Harrow County School for Boys

BOB SILSBY 1929-2007

Obituary by Colin Dickins

Bob Silsby, one of the best loved and warmly loyal of Old Gaytonians died on April 1st 2007 of a heart attack.  Known best of all at Sudbury for his rugby career – and to many more as a cricketer – Bob was for 15 years Membership Secretary of the OGA.  As in everything he did, he was diligent and efficient, and many Old Gayts will have joined the Association on his watch and they and many more will have bought their OG ties from him.  On his retirement from that post the Association recognized his sterling work by electing him Vice-President.

Born in Dulwich to a parks and gardens family in 1929, he lived sometimes in grand houses in various parks as his father's career progressed, eventually to Superintendent of some of the largest and most famous of London parks.  When his father was promoted to a desk job at County Hall with the LCC the family moved to South Ruislip where Bob went to junior school before passing the 11+ to attend Harrow County in 1941.

It was there that he discovered his love and talent for rugby a passion which stayed with him all his life.  (Just the day before he died he went to watch Wasps as they defeated Leinster.)  It was inevitable that he would join the Old Gaytonians RFC.  A fine, thinking fly half, he was described as one half back partner as "the best . . .I ever had the fortune to play with. . . always in the right place at the right time."  And a centre said, "always a good pass out to the centres, and never ever put you into trouble with a hospital pass."  His loose limbed, bandy legged running style, elbows out, seemed to give him exceptional balance and he tackled in classic style: never a massive hit, just perfectly positioned and totally effective.  After his days in the 1st XV, he took on captaincy of the Extra A XV, where he passed on his understanding of the game to many up and coming younger members.

On leaving school at 16, Bob followed his father into the LCC (later the GLC), where he worked in various departments for the rest of his working life and where he met his wife, Yvonne.  During National Service in the RAF he was posted to Germany where he worked on the celebrated Berlin Air Lift.  The German capital, Berlin, had been divided between the four occupying powers, Britain, America, France and Russia, but it was situated in the heart of East Germany under Russian control.  The Russians, in an early major move in the Cold War, closed down the road and rail corridors to the Western powers and they maintained supplies to the besieged city of everything from medicines to coal by air.  When the Russians eventually climbed down, Bob knew he had played his part in the first victory of the Cold War.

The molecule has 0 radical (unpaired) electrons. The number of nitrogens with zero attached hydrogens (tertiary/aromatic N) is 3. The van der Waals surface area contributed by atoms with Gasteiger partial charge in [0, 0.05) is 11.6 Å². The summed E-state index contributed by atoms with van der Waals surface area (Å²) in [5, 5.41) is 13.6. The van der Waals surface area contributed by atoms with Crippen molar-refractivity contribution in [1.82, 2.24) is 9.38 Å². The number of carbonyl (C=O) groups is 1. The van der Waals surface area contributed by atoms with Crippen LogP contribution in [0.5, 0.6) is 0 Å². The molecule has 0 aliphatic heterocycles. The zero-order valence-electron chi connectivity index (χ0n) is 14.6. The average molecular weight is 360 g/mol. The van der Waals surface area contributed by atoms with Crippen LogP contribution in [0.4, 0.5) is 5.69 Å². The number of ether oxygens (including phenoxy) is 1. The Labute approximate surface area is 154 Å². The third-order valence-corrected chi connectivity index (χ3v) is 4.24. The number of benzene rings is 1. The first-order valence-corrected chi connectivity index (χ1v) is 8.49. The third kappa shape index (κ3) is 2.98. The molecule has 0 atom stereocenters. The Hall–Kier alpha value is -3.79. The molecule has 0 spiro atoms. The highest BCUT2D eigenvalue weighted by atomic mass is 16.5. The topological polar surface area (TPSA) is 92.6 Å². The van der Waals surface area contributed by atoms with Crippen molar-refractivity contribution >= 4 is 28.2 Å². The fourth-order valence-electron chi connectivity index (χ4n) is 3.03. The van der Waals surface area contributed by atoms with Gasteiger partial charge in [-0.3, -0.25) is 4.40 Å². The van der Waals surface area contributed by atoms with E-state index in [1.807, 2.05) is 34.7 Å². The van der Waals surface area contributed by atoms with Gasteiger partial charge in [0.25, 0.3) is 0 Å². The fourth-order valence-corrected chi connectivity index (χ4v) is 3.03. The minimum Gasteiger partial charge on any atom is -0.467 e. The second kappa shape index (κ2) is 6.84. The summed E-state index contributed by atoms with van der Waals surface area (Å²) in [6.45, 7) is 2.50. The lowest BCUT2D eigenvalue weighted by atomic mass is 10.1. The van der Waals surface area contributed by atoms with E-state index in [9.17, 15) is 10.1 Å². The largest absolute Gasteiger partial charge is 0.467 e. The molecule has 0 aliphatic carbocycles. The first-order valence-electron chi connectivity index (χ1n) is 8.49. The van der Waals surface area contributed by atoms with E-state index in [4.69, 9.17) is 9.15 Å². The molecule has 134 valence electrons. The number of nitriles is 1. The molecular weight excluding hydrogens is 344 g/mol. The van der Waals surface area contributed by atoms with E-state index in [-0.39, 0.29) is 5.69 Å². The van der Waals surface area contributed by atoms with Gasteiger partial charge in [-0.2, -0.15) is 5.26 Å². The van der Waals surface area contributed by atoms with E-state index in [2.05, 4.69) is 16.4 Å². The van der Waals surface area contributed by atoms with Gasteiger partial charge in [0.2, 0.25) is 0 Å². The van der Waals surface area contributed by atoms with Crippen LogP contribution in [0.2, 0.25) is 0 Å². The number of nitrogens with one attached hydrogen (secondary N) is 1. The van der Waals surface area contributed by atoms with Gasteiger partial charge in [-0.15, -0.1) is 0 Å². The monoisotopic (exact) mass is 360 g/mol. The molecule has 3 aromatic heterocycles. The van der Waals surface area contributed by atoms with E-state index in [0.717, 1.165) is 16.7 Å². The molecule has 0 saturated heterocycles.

As a boy, Bob was always keen on the outdoor life, especially scouting, and he became a King’s Scout, a rare achievement.  Later he went on to run the 1st South Ruislip as Scoutmaster.  His love of the outdoors and the countryside included walking particularly.  For some years he enjoyed developing walking routes in the Mendips and used to lead rambles along the West Mendip Way.

He also inherited the family gardening genes and his back garden was a lovingly and diligently tended masterpiece of a vegetable garden (“not flowers; it had to be vegetables,” said Yvonne).  He joined the Newton Park Horticultural Society, a group of keen local gardeners and allotment holders who put up a shed – which grew to quite a large one over the years – and bought materials of all sorts in bulk.  Bob, who had actually been there the morning before he died to stock up with topsoil, was one of those volunteers who did a regular Sunday stint in the shed as members came to buy their supplies.  He also entered their competitions and won a considerable array of prizes for his displays in the annual show.  As cricketer and rugby player Bob was always utterly fair and honest, but he was not without the necessary guile to win.  And son-in-law Tony Williamson confided at Bob’s funeral that he learnt a few subtleties to enhance his winning vegetable displays.

The sad and affectionate tributes came in profusion on the news of Bob’s death.  Over and over again the word “gentleman” was used, “an exceptionally nice man”.  Many referred to his kindness and presence.  “A low-key man with an abundance of style – always a pleasure to see and I never parted from his company without feeling warmed by his enthusiasm and friendly manner.”  And a man playing his first away game was offered a drink by Bob, who had been playing for the 1st XV: “I told him I was an Extra A, but he said that I was an Old Gayt, so please have a drink.”

A very modest man, Bob would have been embarrassed by all this praise and affection, but we grieve with Yvonne and their daughters Jane and Sue at the passing of a man of such rare spirit.  He was among the very best that most of us will ever know.

Colin Dickins 2007

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